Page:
2020 Oscar Reviews: Little Women

Each year for the past few years, I have attempted to watch as many of that year’s Oscar nominees as possible before the awards are presented. It’s just a little personal challenge for fun, and I’ve had varying degrees of success in both seeing the films, and making predictions (ok that’s stretching the truth- my predictions are always failures). This year the nomination announcements caught be by surprise somehow. I’d managed to completely miss the Golden Globes (whose nominations I usually use to get a jump start), and for the first time ever, I have not seen a single one of the nominees already on my own. Doh! Lots of work to do! Last year I wrote up reviews of all the nominees I managed to see, and published both my predictions, and my reactions. I hope to do the same this year, but I’ll try to write up my reviews individually as I see the films, and then will do a big prediction post at the end. And we’re starting with…

Laurie

(graphic credit: Slate.com)

Little Women

(6 nominations, including best picture, actress – Saoirse Ronan, supporting actress – Florence Pugh, original score, adapted screenplay, and costume design)

Did you see the 1994 version? Then you’ve seen this one. Did you like the 1994 version? Then you’ll like this one, too! I’ve never read the book, and so can’t comment on how faithfully we follow the original, but I sure as hell noticed the similarities between these two versions, which led me to assume they were accurate. The treatments and selections in the two films were so similar, I was left scratching my head as to why we made a new one. On my way home from the theatre I did a moderate amount of googling and discovered that one of the writers of the 1994 version was a producer and consultant on this version, which left me even more confused. What could the reason possibly be fo the same people to make virtually the same film? What’s this new spin supposed to achieve? Maybe it’s just to bring this classic to a new generation. In that case, job well done! But maybe there were improvements that the filmmakers wished to bring forwards- a sort of do-over? Knowing there is a reason for the update, I decided to focus on the differences. Take these all with a grain of salt, because my analysis of the 1994 film is based entirely on my memory of a film I saw when I was 12.

The most clearly deliberate change in LWv2.0 is the lack of chronological storytelling. Screenwriter and director Greta Gerwig begins the film 7 years into the story, and uses a tapestry of flashbacks to tell the story of the young ladies. In some ways this device provides new opportunities. Most notable is that we could bookend the tale with Jo’s attempts to sell her work to a publisher which brought focus and weight to her creative journey and independence. The scenes with the publisher were, in fact, my personal favorites (female protagonists have to end up married or dead, bahaha). But I still think it didn’t quite work overall. For one thing, it’s not how Louisa May Alcott wanted her story told. But more obviously, the story follows young sisters who transition from girlhood into womanhood, and yet they all look exactly the same no matter where we are in the timeline. This is a major problem! What timeline are we in? How old is everyone? Is this a little kid who gets mad about not going to a party, or a grown ass woman churning out a bunch of kids of her own? Who knows?!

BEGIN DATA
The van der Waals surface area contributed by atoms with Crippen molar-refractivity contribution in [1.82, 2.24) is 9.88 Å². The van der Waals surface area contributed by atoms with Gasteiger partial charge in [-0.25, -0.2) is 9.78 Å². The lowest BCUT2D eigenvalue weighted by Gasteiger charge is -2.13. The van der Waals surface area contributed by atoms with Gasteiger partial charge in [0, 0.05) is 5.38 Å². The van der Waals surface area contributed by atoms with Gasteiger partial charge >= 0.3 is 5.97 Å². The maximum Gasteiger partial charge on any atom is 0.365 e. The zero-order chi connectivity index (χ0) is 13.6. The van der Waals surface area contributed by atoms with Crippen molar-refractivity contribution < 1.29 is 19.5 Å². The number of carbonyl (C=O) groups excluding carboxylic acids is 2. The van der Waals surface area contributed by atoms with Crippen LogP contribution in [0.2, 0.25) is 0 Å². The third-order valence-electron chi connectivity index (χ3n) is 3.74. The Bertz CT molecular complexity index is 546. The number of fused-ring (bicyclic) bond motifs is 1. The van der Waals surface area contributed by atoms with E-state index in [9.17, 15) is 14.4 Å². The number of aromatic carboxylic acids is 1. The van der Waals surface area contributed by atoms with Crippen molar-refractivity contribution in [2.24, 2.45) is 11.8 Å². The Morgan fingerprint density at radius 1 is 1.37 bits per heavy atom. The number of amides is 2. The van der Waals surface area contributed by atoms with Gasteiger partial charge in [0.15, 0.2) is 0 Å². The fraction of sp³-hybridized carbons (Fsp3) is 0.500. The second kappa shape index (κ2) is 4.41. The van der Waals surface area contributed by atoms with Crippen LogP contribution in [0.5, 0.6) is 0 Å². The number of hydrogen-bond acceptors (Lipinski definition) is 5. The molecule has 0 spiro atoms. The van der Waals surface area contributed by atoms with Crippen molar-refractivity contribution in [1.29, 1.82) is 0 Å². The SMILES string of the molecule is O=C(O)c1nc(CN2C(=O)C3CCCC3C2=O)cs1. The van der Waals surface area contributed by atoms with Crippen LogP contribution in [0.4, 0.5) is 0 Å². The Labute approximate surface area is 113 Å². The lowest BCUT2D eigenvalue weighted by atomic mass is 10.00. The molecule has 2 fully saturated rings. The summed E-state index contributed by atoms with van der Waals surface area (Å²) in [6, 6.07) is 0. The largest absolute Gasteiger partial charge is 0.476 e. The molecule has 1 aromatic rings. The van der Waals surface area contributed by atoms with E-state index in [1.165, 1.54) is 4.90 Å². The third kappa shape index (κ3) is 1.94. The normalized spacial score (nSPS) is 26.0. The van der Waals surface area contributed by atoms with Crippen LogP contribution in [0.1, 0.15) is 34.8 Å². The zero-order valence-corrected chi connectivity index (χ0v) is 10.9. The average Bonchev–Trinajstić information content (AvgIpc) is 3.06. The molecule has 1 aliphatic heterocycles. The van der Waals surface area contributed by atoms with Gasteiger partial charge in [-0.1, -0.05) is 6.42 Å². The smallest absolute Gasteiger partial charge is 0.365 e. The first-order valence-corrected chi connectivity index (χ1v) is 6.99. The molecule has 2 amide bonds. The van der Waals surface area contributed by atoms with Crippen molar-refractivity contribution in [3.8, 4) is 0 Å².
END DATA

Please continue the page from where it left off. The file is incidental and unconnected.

The other major change is, of course, the casting. Two decades later, we move on to a new generation of actors. First off, Saoirse Ronan is fantastic as our heroine Jo (previously played by Winona Ryder, who was also fantastic). She’s always fantastic. It’s perfect casting for her, and her best actress nomination is well-deserved. But outside of that, most casting fell somewhere between “Fine/Adequate” to “Huh? Meh.” Laura Dern, Meryll Streep, and Chris Cooper were of course fine. Bob Odenkirk was just kinda a weird choice for the dad. Maybe it’s because I can’t see him without thinking of Breaking Bad and Mr. Show, but this role isn’t substantive or juicy enough for him to break through these existing perceptions and make me believe he’s a lovable cuddly chaplain. Emma Watson somehow fell flat as eldest sister Meg. Same with just-kinda-there Eliza Scanlen, who just didn’t capture the sweetness and goodness that Claire Danes did in her turn as Beth. Florence Pugh (who I loved in Fighting with my Family) did fine with what she was given, but not exactly deserving of her best supporting actress nomination. More crucially, she should not have been cast to play the youngest sister in both timelines, as this 24 year old was absolutely not a convincing 12 year old.

This all sounds like complaining. It’s not! This movie was great! Not quite as great as the previous version, but still great! In fact, I only have one major complaint…

Laurie!

I feel like I’m taking crazy pills, but I just don’t understand the casting of Timothée Chalamet here. He’s a twerpy little boy who looks like he should be trying out for the middle school basketball team, not throwing around marriage proposals. It definitely doesn’t help that, like the rest of the cast, he inexplicably doesn’t age over 7 years. In the closing scene he’s holding his own child and you’re like “WTH is that noodle doing?! He’s not old enough to hold a baby!” I’m definitely missing something here, but in my mind, this guy is no Christian Bale.


2 thoughts on “2020 Oscar Reviews: Little Women

Leave a Reply

Fill in your details below or click an icon to log in:

WordPress.com Logo

You are commenting using your WordPress.com account. Log Out /  Change )

Google photo

You are commenting using your Google account. Log Out /  Change )

Twitter picture

You are commenting using your Twitter account. Log Out /  Change )

Facebook photo

You are commenting using your Facebook account. Log Out /  Change )

Connecting to %s